Many of my best dining experiences never make it to the page: If an eating establishment doesn’t merit a first look, dish of the week, is it still good?, point on a map, or paragraph in a feature story, it often disappears. Those fleeting encounters with restaurants are often the most enjoyable. Accordingly, I resolved to keep an informal diary reflecting my unvarnished daily experiences. Here’s the twelfth installment and here’s the last edition.
Like pilgrims traveling to a shrine hoping for a miracle, I wander the streets of the city in search of an In-N-Out. So do many others, if the reports of sightings can be believed. The other day while descending from the M train at the Marcy Avenue stop, I spotted what I thought was the familiar red and yellow logo. But when I arrived in front of the sign at 197 Havemeyer Street beneath the approach to the BQE from the Williamsburg Bridge, I realized that it read Halal-N-Out. Was it an In-N-Out knockoff, I wondered?
The corner fast-food location boasts a gleaming interior with counter seating, but no tables; a jovial pair of employees waved and beckoned me in. Its principal offering is spicy chicken sandwiches, but hamburgers are an important component of the menu, along with halal truck offerings like lamb kebabs and falafel over rice, as well as Philly cheesesteaks and fish sandwiches. I stepped inside and ordered the $6 cheeseburger.
The guy asked me to enumerate exactly what I wanted on the burger. I said everything, and watched as he piled on lettuce, tomato, raw onions, and thick pickles — which turned out to be sweet pickles, in emulation of some of the city’s premium burgers. The patty was big and the cheese white American, and the liberally applied condiments were ketchup and mayo. The thing tasted great.
I had to try the spicy chicken (zinger) sandwich, too. It featured two giant chicken tenders that had powdered cayenne in the breading, and there was some chipotle mayo in addition to a similar range of toppings. The zinger ($9) was better than the burger, with just the right amount of heat. In fact, it ranks among the city’s best fried chicken sandwiches. One of three locations. 197 Havemeyer Street, near South Fourth Street, Williamsburg
More Midtown Sichuan
Sichuan food continues its wonderful invasion of Midtown, and I can barely keep up with it. A couple of days ago, I visited Peppercorn Station, a jocular name for an establishment poised between fast-casual and formal. Down a ramp in a space lined with whitewashed brick and little decoration, there is waiter service, but a very casual feeling about the place, and food arrives quickly. The menu includes lots of modern Sichuan fare at somewhat elevated prices in the $30 to $40 range, but there are also small plates and soups a little over $10 that are complete meals in themselves.
I knew I was on the right track when the waiter tried to talk me out of everything I ordered. I started with sliced pork belly with garlic chile sauce ($13) and the waiter said, “that’s cold, and the pork is like raw bacon.” When it arrived, I realized it was a version of the celebrated pork belly dish that caused a sensation at Sichuan Mountain House: thin-sliced boiled belly in strips hung along with cucumber over what looked like a clothesline. Only here the cuke was tucked inside thicker strips of belly and there was a whole lot more of it than at SMH. As an app, it would easily satisfy three.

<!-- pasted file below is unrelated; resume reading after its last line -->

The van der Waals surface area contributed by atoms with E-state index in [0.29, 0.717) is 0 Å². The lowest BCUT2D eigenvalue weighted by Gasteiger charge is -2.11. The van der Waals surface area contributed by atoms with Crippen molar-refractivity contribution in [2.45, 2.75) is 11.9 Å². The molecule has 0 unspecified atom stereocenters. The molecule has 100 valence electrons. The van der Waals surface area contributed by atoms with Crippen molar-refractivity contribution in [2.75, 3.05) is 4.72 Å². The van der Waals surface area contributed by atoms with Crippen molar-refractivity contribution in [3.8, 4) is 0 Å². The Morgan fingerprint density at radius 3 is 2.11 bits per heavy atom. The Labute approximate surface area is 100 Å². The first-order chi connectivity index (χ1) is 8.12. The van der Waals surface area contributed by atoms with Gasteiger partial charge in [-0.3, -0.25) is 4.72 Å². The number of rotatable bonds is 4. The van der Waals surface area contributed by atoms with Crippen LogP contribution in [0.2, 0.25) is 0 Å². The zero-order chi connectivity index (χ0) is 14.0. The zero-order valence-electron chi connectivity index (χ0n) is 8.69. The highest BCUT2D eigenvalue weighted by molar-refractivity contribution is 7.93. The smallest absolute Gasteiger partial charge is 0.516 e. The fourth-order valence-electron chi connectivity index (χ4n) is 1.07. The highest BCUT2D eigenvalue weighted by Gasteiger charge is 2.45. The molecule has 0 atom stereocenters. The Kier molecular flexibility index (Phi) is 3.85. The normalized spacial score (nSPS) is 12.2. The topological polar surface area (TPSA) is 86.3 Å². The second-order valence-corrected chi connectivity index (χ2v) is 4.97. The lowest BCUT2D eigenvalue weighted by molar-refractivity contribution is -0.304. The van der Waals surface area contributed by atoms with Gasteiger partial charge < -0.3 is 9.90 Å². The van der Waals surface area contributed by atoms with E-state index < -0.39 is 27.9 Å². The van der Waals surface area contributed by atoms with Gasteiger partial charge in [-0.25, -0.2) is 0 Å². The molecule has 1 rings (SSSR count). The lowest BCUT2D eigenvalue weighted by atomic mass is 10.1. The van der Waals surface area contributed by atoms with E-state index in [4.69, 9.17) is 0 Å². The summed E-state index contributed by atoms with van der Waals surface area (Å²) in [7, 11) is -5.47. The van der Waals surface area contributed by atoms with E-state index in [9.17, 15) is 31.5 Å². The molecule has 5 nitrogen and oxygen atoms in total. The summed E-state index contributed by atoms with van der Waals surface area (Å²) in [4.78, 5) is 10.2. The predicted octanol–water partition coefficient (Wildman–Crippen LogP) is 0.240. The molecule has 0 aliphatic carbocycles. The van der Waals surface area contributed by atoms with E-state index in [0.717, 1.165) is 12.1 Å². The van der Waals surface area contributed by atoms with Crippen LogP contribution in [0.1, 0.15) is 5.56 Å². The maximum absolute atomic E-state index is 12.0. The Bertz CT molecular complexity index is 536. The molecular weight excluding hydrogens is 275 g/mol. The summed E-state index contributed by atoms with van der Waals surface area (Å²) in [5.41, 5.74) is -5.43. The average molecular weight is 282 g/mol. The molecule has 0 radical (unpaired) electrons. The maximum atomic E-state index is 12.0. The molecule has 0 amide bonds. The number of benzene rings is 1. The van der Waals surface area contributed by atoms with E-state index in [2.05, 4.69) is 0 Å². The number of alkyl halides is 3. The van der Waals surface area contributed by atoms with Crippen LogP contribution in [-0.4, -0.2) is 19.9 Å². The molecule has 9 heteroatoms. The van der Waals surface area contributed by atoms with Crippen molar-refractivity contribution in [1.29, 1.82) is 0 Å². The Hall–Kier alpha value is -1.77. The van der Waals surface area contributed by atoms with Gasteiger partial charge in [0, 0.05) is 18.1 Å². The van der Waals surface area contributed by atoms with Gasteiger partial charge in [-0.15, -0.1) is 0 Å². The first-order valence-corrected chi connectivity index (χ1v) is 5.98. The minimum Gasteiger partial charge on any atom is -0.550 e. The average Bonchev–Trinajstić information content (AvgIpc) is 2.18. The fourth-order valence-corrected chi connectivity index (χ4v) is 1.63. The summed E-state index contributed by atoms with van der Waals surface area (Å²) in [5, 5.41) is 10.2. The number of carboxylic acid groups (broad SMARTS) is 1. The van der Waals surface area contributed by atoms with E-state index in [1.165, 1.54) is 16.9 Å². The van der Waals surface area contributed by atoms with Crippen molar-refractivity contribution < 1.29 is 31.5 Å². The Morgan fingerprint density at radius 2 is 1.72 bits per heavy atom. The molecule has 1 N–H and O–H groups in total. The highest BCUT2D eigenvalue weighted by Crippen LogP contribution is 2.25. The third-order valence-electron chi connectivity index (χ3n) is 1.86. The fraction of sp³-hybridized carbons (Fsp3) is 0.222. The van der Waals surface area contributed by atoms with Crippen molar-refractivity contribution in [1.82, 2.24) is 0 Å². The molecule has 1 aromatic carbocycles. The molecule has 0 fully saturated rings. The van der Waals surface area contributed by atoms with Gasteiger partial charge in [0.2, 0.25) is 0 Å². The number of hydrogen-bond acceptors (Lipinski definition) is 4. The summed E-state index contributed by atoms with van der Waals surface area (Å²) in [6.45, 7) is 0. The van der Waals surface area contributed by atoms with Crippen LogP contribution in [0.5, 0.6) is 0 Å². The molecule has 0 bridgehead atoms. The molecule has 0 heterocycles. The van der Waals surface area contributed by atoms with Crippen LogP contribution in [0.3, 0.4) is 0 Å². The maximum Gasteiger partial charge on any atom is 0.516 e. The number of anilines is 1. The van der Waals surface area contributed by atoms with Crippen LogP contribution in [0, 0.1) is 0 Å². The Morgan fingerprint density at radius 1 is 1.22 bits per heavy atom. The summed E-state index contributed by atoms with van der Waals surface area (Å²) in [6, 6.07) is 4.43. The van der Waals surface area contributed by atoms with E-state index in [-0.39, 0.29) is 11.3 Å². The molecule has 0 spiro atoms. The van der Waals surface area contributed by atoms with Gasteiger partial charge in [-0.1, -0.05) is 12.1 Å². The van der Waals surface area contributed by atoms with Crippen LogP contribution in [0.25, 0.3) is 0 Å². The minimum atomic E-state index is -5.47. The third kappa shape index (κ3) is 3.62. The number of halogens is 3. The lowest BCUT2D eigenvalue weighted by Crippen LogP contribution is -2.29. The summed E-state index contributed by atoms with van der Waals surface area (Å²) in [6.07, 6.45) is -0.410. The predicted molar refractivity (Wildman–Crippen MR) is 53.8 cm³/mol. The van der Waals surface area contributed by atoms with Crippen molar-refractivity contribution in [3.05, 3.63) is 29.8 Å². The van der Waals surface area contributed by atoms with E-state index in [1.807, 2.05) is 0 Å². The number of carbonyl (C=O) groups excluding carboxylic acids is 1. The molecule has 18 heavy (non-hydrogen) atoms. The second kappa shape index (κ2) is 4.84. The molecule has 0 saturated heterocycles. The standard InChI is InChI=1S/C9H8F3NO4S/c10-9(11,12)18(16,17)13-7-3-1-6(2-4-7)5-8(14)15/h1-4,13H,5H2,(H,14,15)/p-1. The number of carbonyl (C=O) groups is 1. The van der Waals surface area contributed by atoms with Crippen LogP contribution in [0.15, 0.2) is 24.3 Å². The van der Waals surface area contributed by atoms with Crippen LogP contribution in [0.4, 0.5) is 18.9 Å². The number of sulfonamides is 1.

Next came hot and sour glass noodles ($12). “Those noodles are made with sweet potatoes,” the waiter warned. The soup was amazing, a deep red broth with yellow highlights garnished with sprouts, toasted soybeans, and baby bok choi. The slippery noodles were hard to eat , but this is a lunch I would get again and again.
Third up was another soup I ordered because of its apparent luxuriance — crab meat noodles ($18). “That’s too fishy,” the waiter opined. It was an arresting shade of orange, shot with shreds of crab meat and colored with crab roe. It wasn’t really a soup but a soupy casserole, gelatinous from the roe, and the noodles were something like spaghetti. Would I get it again? Not sure, but it was nothing short of astonishing in this plainish walk-down room in Midtown. What a choice for tourists and office workers! Unsurprisingly, there’s another branch in Jersey City. 66 W. 39th Street, near Sixth Sixth Avenue, Bryant Park
A Sweet Cats Cafe
I will literally go into any eatery if it looks interesting, and that was the case last weekend with Sweet Cats Café on Union Turnpike in Hillcrest. The place doubles as a salesroom for pastel-colored stuffed animals, which populate a series of vending machines along one wall, arranged according to color. I think all the animals may have been cats, but it was impossible to tell. The patrons were mainly mothers and daughters.
The specialty was crepe cakes, multi-layered and irresistible in a variety of fruity permutations. We ordered mango and it was tart and really, really good. There were also bubble teas, milk teas, macarons, puddings, Belgian waffles, and slushes — an incredibly long menu for such a small place.
To fortify diners before diving into the sweet stuff, there were a handful of savory offerings, most involving packaged ramen noodles in a broth made from the package powder. We enjoyed the one featuring a hot dog and a fried egg ($7). It was every bit as tasty as we’d hoped, and the hot dog, though somewhat repulsive looking, had an appealing smoky savor and grainy texture. There is apparently another branch in Flushing. 168-17 Union Turnpike, near 169th Street, Hillcrest